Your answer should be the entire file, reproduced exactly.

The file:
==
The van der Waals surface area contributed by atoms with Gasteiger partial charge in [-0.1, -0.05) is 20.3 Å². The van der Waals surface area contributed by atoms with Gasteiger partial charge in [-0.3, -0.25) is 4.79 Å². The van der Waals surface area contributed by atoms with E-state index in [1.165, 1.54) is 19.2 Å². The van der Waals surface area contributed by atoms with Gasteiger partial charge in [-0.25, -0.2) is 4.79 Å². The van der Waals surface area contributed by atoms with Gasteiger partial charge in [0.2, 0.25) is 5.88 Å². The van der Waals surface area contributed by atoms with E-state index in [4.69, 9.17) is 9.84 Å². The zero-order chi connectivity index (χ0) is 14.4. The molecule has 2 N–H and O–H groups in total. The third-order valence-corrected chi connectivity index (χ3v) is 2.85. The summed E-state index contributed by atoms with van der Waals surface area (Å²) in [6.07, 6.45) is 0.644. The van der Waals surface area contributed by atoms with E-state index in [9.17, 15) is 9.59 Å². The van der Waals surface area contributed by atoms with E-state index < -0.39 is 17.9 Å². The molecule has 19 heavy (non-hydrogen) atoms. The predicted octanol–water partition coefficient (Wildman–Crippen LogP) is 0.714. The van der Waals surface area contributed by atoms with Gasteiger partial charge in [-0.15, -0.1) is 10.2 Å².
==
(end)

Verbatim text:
The van der Waals surface area contributed by atoms with Gasteiger partial charge in [-0.1, -0.05) is 20.3 Å². The van der Waals surface area contributed by atoms with Gasteiger partial charge in [-0.3, -0.25) is 4.79 Å². The van der Waals surface area contributed by atoms with E-state index in [1.165, 1.54) is 19.2 Å². The van der Waals surface area contributed by atoms with Gasteiger partial charge in [-0.25, -0.2) is 4.79 Å². The van der Waals surface area contributed by atoms with Gasteiger partial charge in [0.2, 0.25) is 5.88 Å². The van der Waals surface area contributed by atoms with E-state index in [4.69, 9.17) is 9.84 Å². The zero-order chi connectivity index (χ0) is 14.4. The molecule has 2 N–H and O–H groups in total. The third-order valence-corrected chi connectivity index (χ3v) is 2.85. The summed E-state index contributed by atoms with van der Waals surface area (Å²) in [6.07, 6.45) is 0.644. The van der Waals surface area contributed by atoms with E-state index in [9.17, 15) is 9.59 Å². The van der Waals surface area contributed by atoms with E-state index < -0.39 is 17.9 Å². The molecule has 19 heavy (non-hydrogen) atoms. The predicted octanol–water partition coefficient (Wildman–Crippen LogP) is 0.714. The van der Waals surface area contributed by atoms with Gasteiger partial charge in [-0.15, -0.1) is 10.2 Å².